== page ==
Best mining rig 2018: the top pre-built mining rigs for Bitcoin, Ethereum and more

With the prices of graphics cards rising due to the cryptocurrency gold rush, it’s now more sensible to buy a pre-built device for mining cryptocurrencies, which is where our best mining rig 2018 list comes in.

Unlike the best mining desktop PCs, which can be used for other day-to-day tasks as normal PCs, mining rigs are specially-designed for one purpose only: to efficiently and effectively mine cryptocurrencies such as Bitcoin.

This means you won’t be able to use a mining rig for other tasks, but it does mean you’ll be getting the very best mining results thanks to the best mining rigs being designed to eke out the maximum return when running.

If you still want to build your own mining rig, check out our guides on the best mining GPUs, best mining CPU, best mining motherboards and best mining SSDs to help you get started.

1. Shark Mini

A great compact mining rig

Graphics cards: 6 x Nvidia GTX 1070 8GB | Warranty: 90 days

Warranty is short

Shark Mining is a well-regarded company that makes some excellent pre-built mining rigs. Its Shark Mini is a compact rig that comes with four GPUs. The base model comes with GTX 1070 GPUs, but your can configure it to have a 1070 Ti GPU, which could net you an extra 10% profit, and you can also add a touchscreen display for keeping an eye on the rig. Shark Mining estimates a profit of $600 a month if you mine ZCash or Bitcoin, and up to $400 a month with Ethereum, though of course that could change.

2. Bitcoin Gold GPU Miner 2000 H/s

A good return on your investment

Graphics cards: 6 x Nvidia GTX 1060 6GB | Warranty: Default factory warranty

Good profit rates
Customizable
Not too clear on warranty

The Bitcoin Gold GPU Miner 2000 H/s from Ethereumminer.eu  is a pre-built mining rig that offers the potential of a pretty excellent profit. While values may fluctuate, you could see this rig paying for itself after not long at all. Especially as it has recently had a price cut – something of a rarity with mining devices which usually see price rises! This rig can also be customised to suit your needs and budget.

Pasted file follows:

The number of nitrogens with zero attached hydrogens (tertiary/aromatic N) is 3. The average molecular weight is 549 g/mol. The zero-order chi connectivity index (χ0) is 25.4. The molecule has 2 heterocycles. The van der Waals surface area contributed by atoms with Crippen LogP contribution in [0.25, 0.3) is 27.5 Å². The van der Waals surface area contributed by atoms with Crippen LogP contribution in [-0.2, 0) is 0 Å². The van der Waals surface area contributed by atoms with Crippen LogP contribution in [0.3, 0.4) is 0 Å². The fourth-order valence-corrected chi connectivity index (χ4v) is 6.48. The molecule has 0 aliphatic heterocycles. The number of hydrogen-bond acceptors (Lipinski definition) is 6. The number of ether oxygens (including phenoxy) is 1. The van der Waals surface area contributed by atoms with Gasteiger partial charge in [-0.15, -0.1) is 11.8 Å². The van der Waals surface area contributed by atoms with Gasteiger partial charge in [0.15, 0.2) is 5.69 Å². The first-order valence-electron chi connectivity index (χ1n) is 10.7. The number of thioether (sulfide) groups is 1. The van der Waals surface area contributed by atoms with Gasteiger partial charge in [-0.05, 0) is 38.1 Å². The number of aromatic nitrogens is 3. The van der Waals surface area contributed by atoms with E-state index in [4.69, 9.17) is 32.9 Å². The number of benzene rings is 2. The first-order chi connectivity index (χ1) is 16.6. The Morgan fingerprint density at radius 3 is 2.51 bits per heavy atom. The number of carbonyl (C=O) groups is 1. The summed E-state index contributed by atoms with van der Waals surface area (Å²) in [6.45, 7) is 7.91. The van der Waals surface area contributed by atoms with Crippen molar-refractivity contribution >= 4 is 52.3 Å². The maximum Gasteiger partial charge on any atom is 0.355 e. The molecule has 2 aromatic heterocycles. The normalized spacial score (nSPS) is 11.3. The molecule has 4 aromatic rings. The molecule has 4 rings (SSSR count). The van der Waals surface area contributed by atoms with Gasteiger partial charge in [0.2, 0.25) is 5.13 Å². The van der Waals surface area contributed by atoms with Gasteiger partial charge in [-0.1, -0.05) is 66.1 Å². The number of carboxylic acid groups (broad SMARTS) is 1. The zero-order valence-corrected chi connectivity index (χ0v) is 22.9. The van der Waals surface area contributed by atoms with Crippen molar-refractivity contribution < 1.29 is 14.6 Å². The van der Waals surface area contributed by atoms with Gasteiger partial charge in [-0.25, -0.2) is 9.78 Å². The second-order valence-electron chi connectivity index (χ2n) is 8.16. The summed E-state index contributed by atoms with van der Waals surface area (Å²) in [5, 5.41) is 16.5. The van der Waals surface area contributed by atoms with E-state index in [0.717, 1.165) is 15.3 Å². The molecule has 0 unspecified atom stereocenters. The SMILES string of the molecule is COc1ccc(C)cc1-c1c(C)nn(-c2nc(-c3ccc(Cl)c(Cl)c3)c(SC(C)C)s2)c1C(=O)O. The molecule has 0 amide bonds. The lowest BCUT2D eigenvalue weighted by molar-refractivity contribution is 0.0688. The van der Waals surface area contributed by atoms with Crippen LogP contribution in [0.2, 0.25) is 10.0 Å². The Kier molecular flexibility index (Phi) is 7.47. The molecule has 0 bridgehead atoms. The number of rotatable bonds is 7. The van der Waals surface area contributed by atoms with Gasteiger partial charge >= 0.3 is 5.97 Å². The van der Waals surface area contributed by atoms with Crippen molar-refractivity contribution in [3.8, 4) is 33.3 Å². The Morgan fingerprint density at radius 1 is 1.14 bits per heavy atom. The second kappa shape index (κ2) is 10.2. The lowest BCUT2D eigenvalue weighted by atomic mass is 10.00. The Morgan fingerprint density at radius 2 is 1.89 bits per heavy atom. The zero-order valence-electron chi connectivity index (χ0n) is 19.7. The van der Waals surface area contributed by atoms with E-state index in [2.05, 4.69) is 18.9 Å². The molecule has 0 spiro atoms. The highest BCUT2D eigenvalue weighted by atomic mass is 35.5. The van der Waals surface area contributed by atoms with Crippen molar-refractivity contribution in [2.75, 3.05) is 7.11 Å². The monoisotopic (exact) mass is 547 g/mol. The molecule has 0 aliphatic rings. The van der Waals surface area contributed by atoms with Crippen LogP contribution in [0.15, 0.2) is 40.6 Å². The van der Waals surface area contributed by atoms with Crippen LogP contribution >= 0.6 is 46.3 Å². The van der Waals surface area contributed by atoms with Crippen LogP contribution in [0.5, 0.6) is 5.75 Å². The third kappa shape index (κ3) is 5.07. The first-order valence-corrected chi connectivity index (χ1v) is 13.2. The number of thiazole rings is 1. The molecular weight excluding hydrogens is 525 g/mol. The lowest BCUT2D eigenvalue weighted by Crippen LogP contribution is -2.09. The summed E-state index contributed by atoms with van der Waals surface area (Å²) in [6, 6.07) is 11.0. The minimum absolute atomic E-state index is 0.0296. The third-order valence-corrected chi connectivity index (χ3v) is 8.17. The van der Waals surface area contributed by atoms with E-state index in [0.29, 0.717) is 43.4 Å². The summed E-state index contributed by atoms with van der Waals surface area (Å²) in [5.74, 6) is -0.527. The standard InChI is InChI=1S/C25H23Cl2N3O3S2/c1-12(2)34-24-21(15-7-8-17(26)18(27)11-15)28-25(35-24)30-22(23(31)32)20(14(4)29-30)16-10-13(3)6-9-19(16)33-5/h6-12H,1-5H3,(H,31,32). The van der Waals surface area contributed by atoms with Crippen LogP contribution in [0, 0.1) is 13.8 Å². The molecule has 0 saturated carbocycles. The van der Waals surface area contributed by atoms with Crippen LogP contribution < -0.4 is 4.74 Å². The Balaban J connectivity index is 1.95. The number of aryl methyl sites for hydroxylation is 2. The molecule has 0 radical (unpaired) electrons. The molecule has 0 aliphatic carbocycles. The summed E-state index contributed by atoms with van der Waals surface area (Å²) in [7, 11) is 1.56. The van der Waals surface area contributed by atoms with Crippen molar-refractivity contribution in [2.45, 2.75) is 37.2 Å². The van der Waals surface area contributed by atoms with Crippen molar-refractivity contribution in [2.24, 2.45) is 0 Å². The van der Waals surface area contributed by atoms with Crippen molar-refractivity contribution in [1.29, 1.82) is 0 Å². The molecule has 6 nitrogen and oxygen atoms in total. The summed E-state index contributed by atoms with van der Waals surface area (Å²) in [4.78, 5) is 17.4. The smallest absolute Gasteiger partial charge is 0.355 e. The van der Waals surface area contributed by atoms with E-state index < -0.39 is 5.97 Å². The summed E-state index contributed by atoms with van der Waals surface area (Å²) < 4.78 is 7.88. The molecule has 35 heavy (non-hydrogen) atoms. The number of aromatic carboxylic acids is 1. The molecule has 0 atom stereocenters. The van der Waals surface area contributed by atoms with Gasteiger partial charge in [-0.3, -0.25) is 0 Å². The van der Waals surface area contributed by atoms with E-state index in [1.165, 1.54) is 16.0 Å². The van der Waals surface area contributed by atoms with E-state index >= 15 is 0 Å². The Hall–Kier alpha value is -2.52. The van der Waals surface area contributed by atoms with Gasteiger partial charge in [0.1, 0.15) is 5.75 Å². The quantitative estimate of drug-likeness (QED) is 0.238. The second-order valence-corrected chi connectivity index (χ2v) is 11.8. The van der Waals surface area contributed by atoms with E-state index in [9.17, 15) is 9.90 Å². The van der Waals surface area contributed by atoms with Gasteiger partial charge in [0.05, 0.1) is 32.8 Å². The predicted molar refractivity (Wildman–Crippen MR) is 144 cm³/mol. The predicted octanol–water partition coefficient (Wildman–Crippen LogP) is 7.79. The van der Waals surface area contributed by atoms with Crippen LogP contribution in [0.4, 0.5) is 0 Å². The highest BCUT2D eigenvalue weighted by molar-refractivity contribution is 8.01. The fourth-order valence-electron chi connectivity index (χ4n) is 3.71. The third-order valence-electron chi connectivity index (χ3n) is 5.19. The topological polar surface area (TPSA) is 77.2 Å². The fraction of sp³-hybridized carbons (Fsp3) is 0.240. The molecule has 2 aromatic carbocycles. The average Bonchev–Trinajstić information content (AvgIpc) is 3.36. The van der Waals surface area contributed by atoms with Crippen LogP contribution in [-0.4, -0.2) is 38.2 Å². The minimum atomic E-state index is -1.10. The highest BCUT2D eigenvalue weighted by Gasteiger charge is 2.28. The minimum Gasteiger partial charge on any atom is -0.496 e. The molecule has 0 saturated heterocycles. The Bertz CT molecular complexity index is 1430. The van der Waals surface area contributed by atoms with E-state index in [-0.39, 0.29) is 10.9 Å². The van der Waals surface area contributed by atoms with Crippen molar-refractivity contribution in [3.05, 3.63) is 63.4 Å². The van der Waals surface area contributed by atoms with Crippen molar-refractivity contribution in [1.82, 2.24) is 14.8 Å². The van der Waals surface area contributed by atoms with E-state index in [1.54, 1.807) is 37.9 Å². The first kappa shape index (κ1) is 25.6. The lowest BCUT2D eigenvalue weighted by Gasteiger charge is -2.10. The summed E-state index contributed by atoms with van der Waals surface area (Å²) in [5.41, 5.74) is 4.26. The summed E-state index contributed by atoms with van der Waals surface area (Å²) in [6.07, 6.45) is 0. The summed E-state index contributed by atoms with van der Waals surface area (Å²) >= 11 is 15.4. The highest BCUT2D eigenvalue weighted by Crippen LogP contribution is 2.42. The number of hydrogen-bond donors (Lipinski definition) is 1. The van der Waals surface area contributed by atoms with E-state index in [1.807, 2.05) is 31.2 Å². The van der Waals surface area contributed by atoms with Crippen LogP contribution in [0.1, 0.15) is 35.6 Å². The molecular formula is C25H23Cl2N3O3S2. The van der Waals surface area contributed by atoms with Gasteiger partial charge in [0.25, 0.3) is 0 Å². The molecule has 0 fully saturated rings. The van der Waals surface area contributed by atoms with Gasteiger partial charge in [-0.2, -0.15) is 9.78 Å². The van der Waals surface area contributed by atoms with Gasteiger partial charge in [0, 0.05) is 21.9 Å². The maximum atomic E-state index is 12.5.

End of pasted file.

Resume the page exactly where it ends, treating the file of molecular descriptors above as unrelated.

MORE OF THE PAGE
3. Antminer D3

ASIC miner

Graphics cards: N/A | Warranty: Contact MineShop for details

More affordable
ASIC mining rigs can be more complex to use

Application-specific integrated circuit chips (ASICs) differ from other mining rigs as they don’t utilize GPUs to do the mining, which means price and power consumption is reduced. They can also solve Bitcoin blocks faster, which means they are definitely worth looking into. This ASIC miner from Mineshop.eu is a good mid-range miner that has a hash rate of 19.5 GH/s. Definitely one to consider if space is at a premium.

4. Shark PRO

A great mining rig for professional miners

Graphics cards: 6 x Nvidia GTX 1070 8GB | Warranty: 90 days

Great build quality
Can be configured

Shark Mining has another entry in this list of best mining rigs, this time with its Shark PRO mining rig. Like the Shark mini, this is a well-built device for mining that comes with a range of configuration options. The base model comes with six GTX 1070 cards, but these can be upgraded to GTX 1070 Ti or GTX 1080 Ti GPUs. It’s an expensive rig, but the build quality and potential profit makes it a very tempting choice if you’re serious about mining.

5. PandaMiner B5 Plus

An excellent compact miner

Graphics cards: 8 x AMD Radeon RX 460 | Warranty: 108 days

Very powerful
Great build quality
Often sold out

The PandaMiner B5 Plus is a brilliantly put together miner that’s compact and attractive, while also being excellent at making profits when mining for cryptocurrencies. However, it is very expensive, and due to its popularity it can often be sold out. Luckily Pandaminer has a number of different models to choose from.

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FSP CMT510 Tempered-Glass Case Review

Announced back in November, the FSP CMT510 mid-tower ATX chassis features RGB-lit fans, tempered-glass side panels on three of its six sides, and an asking price of just $90. What’s not to like? Let’s find out.

RGB lighting and tempered glass are all the rage these days, so it seems only fitting that FSP’s latest mid-tower case has an abundance of both. It’s obvious that the company designed this chassis to showcase your system build, but the sheer amount of factory-installed RGB fans suggests a focus on cooling performance, as well.  But before we get ahead of ourselves, let’s take a look at the exterior of the CMT510.

The first thing you will notice about the FSP CMT510 is its sleek, stylish design. This mid-tower ATX chassis is constructed of steel and tempered glass and is painted black inside and out. The case measures 448x208x491mm (HWD), and it weighed in right at 16 lbs.

The top of the chassis features a fan-mounting location in the rear portion of the panel that can accommodate 120mm or 140mm fans, but the 1.1” of space above the motherboard is too narrow for most all-in-one coolers and radiators. At the leading edge of the top panel, you will find two USB 3.0 ports, microphone and headphone jacks, power and reset buttons, and an RGB controller switch.